Contrasting fortunes for Burma’s English-language newspapersBy Mark Inkey Jan 13, 2014 12:27PM UTC
As one of Burma’s major English language newspapers announces plans for a relaunch, the owner of another is trying to shut down his newspaper
Burma’s longest running newspaper, The New Light of Myanmar, prints both Burmese language and English language versions. It is widely regarded to be a mouthpiece of the government and receives government funding. It is due to relaunch in March.
The newspaper’s chief editor, Than Myint Tun told the Irrawaddy that: “Approximately at the beginning of March we will relaunch The New Light of Myanmar.
“We will have a broadsheet, as opposed to the current tabloid format, and will have a wide variety of news.”
Observers are waiting to see what happens as a promised relaunch of the paper in time for the ASEAN Games held in Burma in December came to nothing.
Instead the target is now to relaunch the paper in time for the ASEAN summit being held in the capital, Nay Pyi Taw, in May.
The Japanese news agency Kyodo has been helping New Llght of Myanmar by offering technology training to staff and giving two reporters a course in journalism in Tokyo.
The New Light of Myanmar was part privatized in 2013, but the government still owns a 51 per cent stake in the newspaper, which has led many to doubt that it will be able to report impartially after the relaunch.
While the New Light of Myanmar is looking to the future, the majority shareowner of the rival Myanmar Times, Dr Tin Tun Oo, wants to liquidate his newspaper.
According to Mizzima, on January 7 a Rangoon district court dismissed a request to liquidate the Myanmar Times made by its publisher, Myanmar Consolidated Media Holdings (MCM), which is 51 per cent owned by Dr Tin Tun Oo.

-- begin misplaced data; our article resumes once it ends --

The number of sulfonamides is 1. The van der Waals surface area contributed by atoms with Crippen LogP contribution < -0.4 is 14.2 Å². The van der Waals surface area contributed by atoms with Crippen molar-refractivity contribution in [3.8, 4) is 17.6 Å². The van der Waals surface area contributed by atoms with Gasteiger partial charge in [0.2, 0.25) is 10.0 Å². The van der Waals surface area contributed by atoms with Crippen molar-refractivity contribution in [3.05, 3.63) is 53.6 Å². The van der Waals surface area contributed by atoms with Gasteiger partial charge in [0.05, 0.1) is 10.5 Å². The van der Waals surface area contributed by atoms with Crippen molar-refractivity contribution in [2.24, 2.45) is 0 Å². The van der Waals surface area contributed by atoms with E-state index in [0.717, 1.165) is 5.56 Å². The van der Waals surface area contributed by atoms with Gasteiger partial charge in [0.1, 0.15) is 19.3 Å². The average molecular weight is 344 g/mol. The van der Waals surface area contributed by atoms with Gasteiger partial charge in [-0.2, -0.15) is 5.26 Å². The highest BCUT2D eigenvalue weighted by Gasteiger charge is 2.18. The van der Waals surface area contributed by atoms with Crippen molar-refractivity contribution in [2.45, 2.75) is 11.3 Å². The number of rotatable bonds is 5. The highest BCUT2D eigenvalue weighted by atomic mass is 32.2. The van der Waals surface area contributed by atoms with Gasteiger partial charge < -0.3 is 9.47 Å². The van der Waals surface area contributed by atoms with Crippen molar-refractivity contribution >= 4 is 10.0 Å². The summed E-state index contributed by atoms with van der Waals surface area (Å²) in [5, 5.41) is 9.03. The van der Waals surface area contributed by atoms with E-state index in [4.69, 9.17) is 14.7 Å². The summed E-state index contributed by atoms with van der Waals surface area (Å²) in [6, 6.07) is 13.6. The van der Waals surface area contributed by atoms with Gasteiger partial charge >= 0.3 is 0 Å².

Ross Dunkley, the Australian founder of the newspaper, owns the other 49 per cent of MCM.
It is the only newspaper in Burma with any foreign ownership. Despite this, many criticize it for being a sophisticated propaganda tool for the more progressive elements within the government.
An English language version is published on Mondays and a Burmese version is published on Thursdays.
The attempt to liquidate the paper is the latest stage in the increasingly acrimonious relationship between Mr Dunkley and Dr Tin Tun Oo.
Mr Dunkley originally founded the paper in 2000 in partnership with Sonny Swe, the son of former military officer General Thein Swe. He and his son were imprisoned in 2004 during a purge by the then junta leader General Than Shwe.
The Junta then ordered that Sonny Swe’s shares in MCM be sold cheaply to media owner and junta crony Dr Tin Tun Oo. His partnership with Mr Dunkley appears to have been one of mutual loathing ever since.
In 2011 Mr Dunkley was imprisoned for 47 days in the notorious Insein prison for immigration violations, drug charges and an alleged assault on a sex worker.
When the cases came to court he was fined 100,000 kyat and sentenced to one month in prison, which meant he was immediately released due to time served.
It was widely believed that the case was a politically motivated set-up to try and wrest Dunkley’s MCM shares away from him. Mr Dunkley told reporters he thought the verdicts were ridiculous. He held on to his shares and returned to the newspaper.
However, his relationship with Dr Tin Tun Oo continued to deteriorate. In October 2013 Dr Thin Tun Oo’s wife, Khin Moe Moe, brought a lawsuit against Mr Dunkley accusing him of hitting her son when Mr Dunkley removed him from the newsroom after they had appeared unannounced with a video crew.
Mr Dunkley has filed a countersuit against Khin Moe Moe.
According to an interview in Vanity Fair the disagreements are because Dr Tin Tun Oo’s family object to Dunkley’s attempts to make the paper a daily and are trying to sell their shares for far more than they bought them for.
In October last year Mr Dunkley told The Australian: “The issue mostly now is about the sale of TTO’s (Dr Tin Tun Oo) share in the business and his relinquishment of any lingering role at the company.”
Clearly the situation still has not been resolved and there are certain to be more twists and turns to this strange media saga before it is finally resolved.